In the preferred embodiment, pivot links 42 are two independent bars of sufficient strength and rigidity to support the weight of door 20 through repeated opening and closing operations. In alternate embodiments, the pivot links may be formed of a single unit from a simple bent rod with the end portions engaging the holes in the upper brackets 154 as shown in FIG. 7, or engaging the holes in the lower door brackets 152 as shown in FIG. 8. In another embodiment shown in FIG. 9, the pivot link 242 is comprised of an upper arm section 244 and a lower arm section 246. Both arm sections are threaded at the adjacent extremities to be joined by turnbuckle 250. Turnbuckle 250 allows easy adjustment of the position of door 20 for variations in access openings and in the locations of the brackets. The height of door 20 may be adjusted up or down by turning both turnbuckles in the same direction; while adjusting one turnbuckle independently of the other turnbuckle will change the angle of door 20. An alternate configuration for the upper brackets is shown in FIG. 11 wherein upper bracket 254 consists of a support 258 that has an open notch 259 at the top to receive the upper end of the pivot link thereby allowing easy installation and removal of the door assembly.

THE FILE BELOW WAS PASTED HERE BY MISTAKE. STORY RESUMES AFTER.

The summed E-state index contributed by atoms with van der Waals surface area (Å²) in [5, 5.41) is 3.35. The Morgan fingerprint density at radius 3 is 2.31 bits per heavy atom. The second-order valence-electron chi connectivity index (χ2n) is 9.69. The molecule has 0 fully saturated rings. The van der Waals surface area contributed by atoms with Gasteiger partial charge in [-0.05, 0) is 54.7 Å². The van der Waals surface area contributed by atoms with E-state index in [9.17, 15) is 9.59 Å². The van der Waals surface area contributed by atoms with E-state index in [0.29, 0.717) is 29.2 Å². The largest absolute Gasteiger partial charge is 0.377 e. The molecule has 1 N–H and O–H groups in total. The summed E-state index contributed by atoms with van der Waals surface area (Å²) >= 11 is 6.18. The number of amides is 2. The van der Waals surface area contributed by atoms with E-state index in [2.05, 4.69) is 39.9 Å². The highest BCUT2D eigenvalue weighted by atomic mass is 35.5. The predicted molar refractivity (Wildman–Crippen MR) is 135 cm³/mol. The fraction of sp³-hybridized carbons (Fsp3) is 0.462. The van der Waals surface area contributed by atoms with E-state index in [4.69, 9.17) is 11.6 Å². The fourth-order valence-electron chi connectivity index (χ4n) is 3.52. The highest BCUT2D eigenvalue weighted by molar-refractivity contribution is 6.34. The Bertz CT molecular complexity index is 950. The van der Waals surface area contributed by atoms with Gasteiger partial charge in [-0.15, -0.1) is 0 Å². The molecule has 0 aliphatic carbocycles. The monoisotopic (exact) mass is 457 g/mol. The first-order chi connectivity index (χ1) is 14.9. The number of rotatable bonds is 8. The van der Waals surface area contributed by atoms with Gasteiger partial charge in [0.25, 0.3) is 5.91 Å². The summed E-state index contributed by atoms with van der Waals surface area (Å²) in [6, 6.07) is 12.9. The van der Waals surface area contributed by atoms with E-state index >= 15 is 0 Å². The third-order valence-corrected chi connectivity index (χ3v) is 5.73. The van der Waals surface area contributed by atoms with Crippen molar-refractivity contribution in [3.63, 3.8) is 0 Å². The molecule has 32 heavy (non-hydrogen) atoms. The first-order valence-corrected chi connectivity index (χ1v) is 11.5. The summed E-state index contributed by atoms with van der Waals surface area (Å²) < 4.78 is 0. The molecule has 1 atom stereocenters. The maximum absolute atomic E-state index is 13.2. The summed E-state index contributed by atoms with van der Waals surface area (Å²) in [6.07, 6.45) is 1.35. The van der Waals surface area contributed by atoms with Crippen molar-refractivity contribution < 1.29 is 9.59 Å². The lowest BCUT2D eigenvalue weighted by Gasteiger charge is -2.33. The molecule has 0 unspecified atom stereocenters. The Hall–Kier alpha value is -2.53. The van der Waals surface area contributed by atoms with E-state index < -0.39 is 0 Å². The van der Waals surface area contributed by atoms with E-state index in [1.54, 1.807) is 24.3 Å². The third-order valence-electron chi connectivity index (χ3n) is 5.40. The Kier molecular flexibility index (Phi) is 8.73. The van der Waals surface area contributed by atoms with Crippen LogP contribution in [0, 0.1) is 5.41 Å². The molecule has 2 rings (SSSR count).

Laterally extending edges 46, 48, delineating between the upper section 22 and lower section 24 of door 20, coact with frame 14 to create pivot axis 40' about which door 20 pivots relative to the frame during Phase 1 of the opening operation discussed below. The edges 46, 48 are located in the vicinity of the pivotal connection of the door to links 42, but, as shown, some offset can be provided. The location of pivot axis 40' is predetermined for a known desired force F, which is the amount of force required to pivot the door about edges 46, 48 by means of the coaction of edges 46, 48 with frame 14. Assuming that F is applied opposite the bottom of opening 11, it is given by: ##EQU1## where p=pressure drop across the door

w=width of the opening

B & A as shown in FIG. 4

It can be seen that if edges 46, 48 are exactly in the middle, A and B are equal and F is zero. In the preferred embodiment, edges 46, 48 would be placed above the middle to assure a slight positive F, thus assuring that, in combination with gravity, the door will be self-closing.

OPERATION

As shown in FIG. 4, door 20 is in the closed position sealing access opening 11 in stopping 12 between intake heading 102 and exhaust heading 104, the door being on the higher pressure, or intake heading, side of the stopping.